Sunday, May 10, 2009

Bit packing preprocessor

When working at lower-levels, sometimes it pays to conserve bits. Binary formats sometimes use all of the bits they are given - when I was working with MIDI, I came across this a lot. (If you have a full int, you might as well use all 32 of those guys.)

On a more practical note, 16bit color is often 5bits red, 6bits green, and 5bits blue. A color is stored as a 16 bit integer in the format rrrrrggggggbbbbb, where each letter represents a bit. It isn't difficult to write code to extract these bit fields, but to make it faster and more readable, I wrote some Python to write the C for me. The Python script takes a string like "00rrr000" and outputs C code with the appropriate shifts and masks.

Bit tools. Example usage:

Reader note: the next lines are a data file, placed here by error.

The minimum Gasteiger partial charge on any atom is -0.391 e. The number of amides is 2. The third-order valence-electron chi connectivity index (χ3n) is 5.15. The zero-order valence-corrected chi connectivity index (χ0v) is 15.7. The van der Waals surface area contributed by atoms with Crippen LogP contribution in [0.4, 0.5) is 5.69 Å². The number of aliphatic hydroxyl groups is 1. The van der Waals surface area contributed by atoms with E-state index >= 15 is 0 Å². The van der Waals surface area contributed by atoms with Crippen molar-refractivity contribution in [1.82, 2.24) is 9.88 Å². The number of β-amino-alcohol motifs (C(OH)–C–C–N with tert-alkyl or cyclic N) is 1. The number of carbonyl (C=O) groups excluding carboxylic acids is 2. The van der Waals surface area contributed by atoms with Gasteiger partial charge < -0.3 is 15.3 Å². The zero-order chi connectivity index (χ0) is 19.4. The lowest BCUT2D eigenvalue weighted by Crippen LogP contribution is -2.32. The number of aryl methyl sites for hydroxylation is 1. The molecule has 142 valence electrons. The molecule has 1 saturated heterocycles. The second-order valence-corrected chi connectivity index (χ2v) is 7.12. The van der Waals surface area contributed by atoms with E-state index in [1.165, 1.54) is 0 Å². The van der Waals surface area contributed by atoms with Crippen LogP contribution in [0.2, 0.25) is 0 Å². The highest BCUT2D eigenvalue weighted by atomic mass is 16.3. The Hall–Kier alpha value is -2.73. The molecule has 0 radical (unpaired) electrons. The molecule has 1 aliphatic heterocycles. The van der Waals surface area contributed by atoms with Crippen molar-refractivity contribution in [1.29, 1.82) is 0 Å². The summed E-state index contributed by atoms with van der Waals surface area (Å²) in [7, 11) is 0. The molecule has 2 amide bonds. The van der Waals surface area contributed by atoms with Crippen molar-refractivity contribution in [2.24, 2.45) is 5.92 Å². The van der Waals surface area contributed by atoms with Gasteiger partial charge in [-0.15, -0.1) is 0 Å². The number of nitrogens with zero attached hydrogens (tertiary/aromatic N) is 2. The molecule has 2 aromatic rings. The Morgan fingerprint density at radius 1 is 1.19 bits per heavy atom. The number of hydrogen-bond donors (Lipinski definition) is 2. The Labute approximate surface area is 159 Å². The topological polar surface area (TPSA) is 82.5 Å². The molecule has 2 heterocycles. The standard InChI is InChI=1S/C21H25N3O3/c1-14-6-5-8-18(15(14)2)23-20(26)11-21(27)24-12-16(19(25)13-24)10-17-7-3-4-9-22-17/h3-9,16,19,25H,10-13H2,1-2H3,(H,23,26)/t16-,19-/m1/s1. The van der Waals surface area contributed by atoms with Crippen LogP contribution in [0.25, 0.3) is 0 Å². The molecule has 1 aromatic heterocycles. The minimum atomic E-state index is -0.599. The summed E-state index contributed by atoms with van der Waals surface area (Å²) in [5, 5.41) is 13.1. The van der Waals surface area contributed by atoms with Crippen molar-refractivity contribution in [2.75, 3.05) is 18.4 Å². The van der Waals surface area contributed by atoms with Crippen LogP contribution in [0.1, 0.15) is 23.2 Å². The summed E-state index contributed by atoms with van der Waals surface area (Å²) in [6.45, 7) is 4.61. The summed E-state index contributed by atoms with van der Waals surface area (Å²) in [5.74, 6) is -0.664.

> necessarybits(640)
10 bits are required to store values up to 640
2 ** 10 = 1024

> print tobinary(46)
00101110

> print frombinary('1100_1100') 
204

> pattern('00rrr000', True)
  r is a 3bit number
  Packing:
  assert(r<8);
  unsigned char packed |= r<<3;
  Unpacking:
  unsigned char r = (packed & 0x3f)>>3; //packed & 0b00111111

> pattern('00000bbb')
  b is a 3bit number
  Packing:
  unsigned char packed |= b;
  Unpacking:
  unsigned char b = packed & 0x7; //packed & 0b00000111


I find "00rrr000" to be a lot clearer than '(packed & 0x3f)>>3' .

Python source
(34 lines of quick/unpretty code)

1 comment:

ben.fisher said...

In Python 2.7 and 3.1, numbers have
a .bit_length() method.

>>> n = 37
>>> bin(n)
'0b100101'
>>> n.bit_length()
6